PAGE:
Skip to main content

Periodontal Disease and Systemic Inflammation in Dogs

Published on August 17, 2016 for the Companion Animal Clinic

Enrollment for this study has completed. We appreciate your interest in our work.

Dentists and veterinarians at Midwestern University are working together to study the effects of periodontal disease in dogs

  • Plaque and tartar combine with bacteria along the gum-line causing a local inflammatory response in the mouth of dogs with periodontal disease.
  • In people, periodontal disease is associated with wide-spread (systemic) inflammation that can be associated with other diseases.
  • Investigators at MWU seek to determine if periodontal disease in dogs is similarly associated with systemic markers of inflammation and if routine dental treatments can reduce these effects over time.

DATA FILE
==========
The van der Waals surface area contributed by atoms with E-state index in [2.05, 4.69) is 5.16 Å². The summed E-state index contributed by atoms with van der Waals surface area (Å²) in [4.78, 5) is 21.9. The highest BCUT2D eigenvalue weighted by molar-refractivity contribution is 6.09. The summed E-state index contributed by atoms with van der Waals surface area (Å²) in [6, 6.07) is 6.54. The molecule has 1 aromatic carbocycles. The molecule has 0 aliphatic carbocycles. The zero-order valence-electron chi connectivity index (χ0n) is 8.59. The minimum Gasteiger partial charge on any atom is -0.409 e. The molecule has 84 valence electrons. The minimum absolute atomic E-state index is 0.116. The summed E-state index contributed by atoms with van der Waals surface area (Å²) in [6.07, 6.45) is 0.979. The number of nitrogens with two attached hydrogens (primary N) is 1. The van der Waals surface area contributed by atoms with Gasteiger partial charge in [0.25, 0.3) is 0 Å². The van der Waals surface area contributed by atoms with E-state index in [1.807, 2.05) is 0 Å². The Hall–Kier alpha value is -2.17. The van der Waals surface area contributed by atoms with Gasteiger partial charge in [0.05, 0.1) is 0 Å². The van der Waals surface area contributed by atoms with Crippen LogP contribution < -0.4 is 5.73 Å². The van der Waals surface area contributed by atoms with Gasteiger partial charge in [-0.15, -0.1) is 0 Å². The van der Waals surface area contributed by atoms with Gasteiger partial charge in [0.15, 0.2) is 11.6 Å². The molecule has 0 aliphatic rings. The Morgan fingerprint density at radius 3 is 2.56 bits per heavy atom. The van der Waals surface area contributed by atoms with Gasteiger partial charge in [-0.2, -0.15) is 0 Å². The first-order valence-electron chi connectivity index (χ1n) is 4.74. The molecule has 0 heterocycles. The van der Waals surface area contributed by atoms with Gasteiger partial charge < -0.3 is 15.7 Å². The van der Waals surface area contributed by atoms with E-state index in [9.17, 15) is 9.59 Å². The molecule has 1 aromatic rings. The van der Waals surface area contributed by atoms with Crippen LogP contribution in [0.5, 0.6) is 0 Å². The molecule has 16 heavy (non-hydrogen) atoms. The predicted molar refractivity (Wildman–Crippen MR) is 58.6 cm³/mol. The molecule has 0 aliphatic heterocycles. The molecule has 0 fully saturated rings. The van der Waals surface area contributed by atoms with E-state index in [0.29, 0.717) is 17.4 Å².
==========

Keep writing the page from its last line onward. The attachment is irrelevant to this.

If your dog needs a dental cleaning, he/she may qualify to participate in this study.

To qualify for participation, your dog must:

  • Be between 2 and 8 years of age
  • Weigh more than 5kgs (11 lbs)
  • Have dental disease of Grade 2 and be in need of dental treatment

Dogs will not be eligible for participation if:

  • They have any other diseases that cause inflammation
  • Are pregnant or nursing
  • Require tooth extractions

Study Procedures

Dogs enrolled in the study will have samples of blood drawn to assess their overall health and measure markers of inflammation approximately one month before dental treatment, at the time of their dental treatment, 2 weeks after dental treatment, and 1 month after dental treatment. You will be asked to complete a questionnaire about your dogs oral health care at each of these (4) visits.

Study Images



Contact Us For More Information

Dr. Angela Mexas


Christine Wills


Midwestern University Animal Health Institute Logo